This is a public version of the members-only Multi-Style Cello with Mike Block, at ArtistWorks. Functionality is limited, but CLICK HERE for full access if you’re ready to take your playing to the next level.

These lessons are available only to members of Multi-Style Cello with Mike Block.
Join Now

Beginner
 ≡ 
Intermediate
 ≡ 
Advanced
 ≡ 
Bluegrass
 ≡ 
Jazz
 ≡ 
Classical
 ≡ 
Rhythmic & Chordal Playing
 ≡ 
30 Day Challenge
 ≡ 
+Music
 ≡ 
Video Exchange Archive
 ≡ 
«Prev of Next»

Cello Lessons: Hand Position: 4ths

Video Exchanges () Submit a Video Lesson Resources () This lesson calls for a video submission
Study Materials Music Theory
Lesson Specific Downloads
Play Along Tracks
 
Tools for All Lessons +
Metronome
Collaborations for
Submit a video for   

This video lesson is available only to members of
Multi-Style Cello with Mike Block.

Join Now

Information
 ≡ 
Course Description
 ≡ 

This page contains a transcription of a video lesson from Multi-Style Cello with Mike Block. This is only a preview of what you get when you take Cello Lessons at ArtistWorks. The transcription is only one of the valuable tools we provide our online members. Sign up today for unlimited access to all lessons, plus submit videos to your teacher for personal feedback on your playing.

CLICK HERE for full access.
X
Log In
X
[MUSIC]
Now we're gonna work on playing fourths
which is a unique hand shape that requires
your elbow to kinda come forward.
It's a very sort of forward
feeling hand shape.
The sixth we did in a previous lesson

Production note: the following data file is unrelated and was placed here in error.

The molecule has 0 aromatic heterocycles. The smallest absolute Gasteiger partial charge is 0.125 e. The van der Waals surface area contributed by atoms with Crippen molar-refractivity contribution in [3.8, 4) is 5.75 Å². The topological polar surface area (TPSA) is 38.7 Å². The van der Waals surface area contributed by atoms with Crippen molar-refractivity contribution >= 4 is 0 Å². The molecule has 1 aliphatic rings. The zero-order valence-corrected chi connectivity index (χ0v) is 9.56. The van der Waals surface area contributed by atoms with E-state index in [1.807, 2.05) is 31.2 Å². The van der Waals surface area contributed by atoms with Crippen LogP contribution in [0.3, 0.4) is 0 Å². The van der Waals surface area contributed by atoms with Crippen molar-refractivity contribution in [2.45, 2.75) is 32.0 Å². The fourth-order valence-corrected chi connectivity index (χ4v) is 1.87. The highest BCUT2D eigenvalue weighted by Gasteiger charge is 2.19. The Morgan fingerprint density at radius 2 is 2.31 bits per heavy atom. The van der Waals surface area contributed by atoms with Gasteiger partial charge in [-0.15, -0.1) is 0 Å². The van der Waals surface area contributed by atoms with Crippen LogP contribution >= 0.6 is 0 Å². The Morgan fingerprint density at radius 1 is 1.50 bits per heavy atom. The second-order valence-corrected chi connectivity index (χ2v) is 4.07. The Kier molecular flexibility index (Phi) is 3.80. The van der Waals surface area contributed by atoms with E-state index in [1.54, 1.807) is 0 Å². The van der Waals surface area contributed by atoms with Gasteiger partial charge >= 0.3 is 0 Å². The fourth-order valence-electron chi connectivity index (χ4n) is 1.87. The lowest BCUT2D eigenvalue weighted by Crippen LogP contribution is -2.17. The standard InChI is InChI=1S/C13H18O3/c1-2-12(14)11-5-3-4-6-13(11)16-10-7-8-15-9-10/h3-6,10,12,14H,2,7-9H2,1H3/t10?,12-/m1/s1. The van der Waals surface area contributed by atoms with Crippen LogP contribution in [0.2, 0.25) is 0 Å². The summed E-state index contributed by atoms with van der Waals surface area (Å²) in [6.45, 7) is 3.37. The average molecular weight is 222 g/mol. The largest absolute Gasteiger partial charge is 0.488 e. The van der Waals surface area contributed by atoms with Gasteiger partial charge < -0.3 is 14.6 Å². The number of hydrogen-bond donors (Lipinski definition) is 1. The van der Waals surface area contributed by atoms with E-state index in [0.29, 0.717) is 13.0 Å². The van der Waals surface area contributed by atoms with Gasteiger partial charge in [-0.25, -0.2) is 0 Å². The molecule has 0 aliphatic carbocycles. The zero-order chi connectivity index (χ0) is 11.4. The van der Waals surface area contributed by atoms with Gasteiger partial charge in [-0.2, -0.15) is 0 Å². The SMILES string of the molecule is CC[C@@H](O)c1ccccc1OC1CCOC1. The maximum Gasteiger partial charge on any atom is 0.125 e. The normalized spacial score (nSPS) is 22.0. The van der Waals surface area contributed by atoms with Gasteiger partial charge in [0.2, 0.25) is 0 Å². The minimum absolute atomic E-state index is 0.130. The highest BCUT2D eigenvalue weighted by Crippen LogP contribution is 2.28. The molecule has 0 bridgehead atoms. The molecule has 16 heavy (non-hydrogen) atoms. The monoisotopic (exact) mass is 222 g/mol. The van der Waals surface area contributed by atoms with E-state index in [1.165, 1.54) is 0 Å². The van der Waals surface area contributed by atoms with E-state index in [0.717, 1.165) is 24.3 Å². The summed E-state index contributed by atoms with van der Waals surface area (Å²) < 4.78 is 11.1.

had a kinda backwards feeling with
the higher finger on the upper string.
Now we're gonna have a higher
finger on the lower string.
If we started with E,
the fourth below it is a B.
So I'm gonna first start by walking
up chromatically in perfect fourths.
From first and third finger I'm gonna
walk up to second and fourth finger.
And again to really support that fourth
finger I'm kind of bringing my elbow
forward and really, really feeling
everything on the fourth side.
Now I'm gonna shift up
[MUSIC]
And keep walking up.
[MUSIC]
You want to sort of spend enough
time on each interval to really be
listening for intonation.
You can do this exercise with a metronome,
of course.
But when you're first getting used to this
hand shape, do it without the metronome
and without actually a tuner,
because we're walking up chromatically.
But just really listening to each
interval, making sure it sounds in tune.
I'll practice a little bit of
this on the upper strings.
[MUSIC]
Really focus on being relaxed.
[MUSIC]
Try and become aware
of the adjustments your
arm needs to make
[MUSIC]
in order to keep everything in tune.
[MUSIC]
There it is.
[MUSIC]
And well supported.
[MUSIC]
Overall you might feel that your arm.
[SOUND] And
even your hand is kind of leaning to
the top side [SOUND] in this hand shape.
[MUSIC]
After you've practiced
these chromatic patterns and
gotten really used to feeling
this shape I want you to also explore
doing diatonic fourths in a scale.
So if we went back to E major and
we harmonized up the scale with lower
fourths, it would sound like this.
[MUSIC]
I'm actually starting out in my extended
hand shape.
So it's first finger and second finger.
[MUSIC]
That little
weird interval
is the result
of the scale.
We've got the seventh of the scale and
the fourth of the scale.
[MUSIC]
There
we go.
Practice exploring this hand shape
in all of your major scales and
of course eventually minor scales.
But it's a really great
contrasting hand shape and
hand feel than we had in the sixth.
[MUSIC]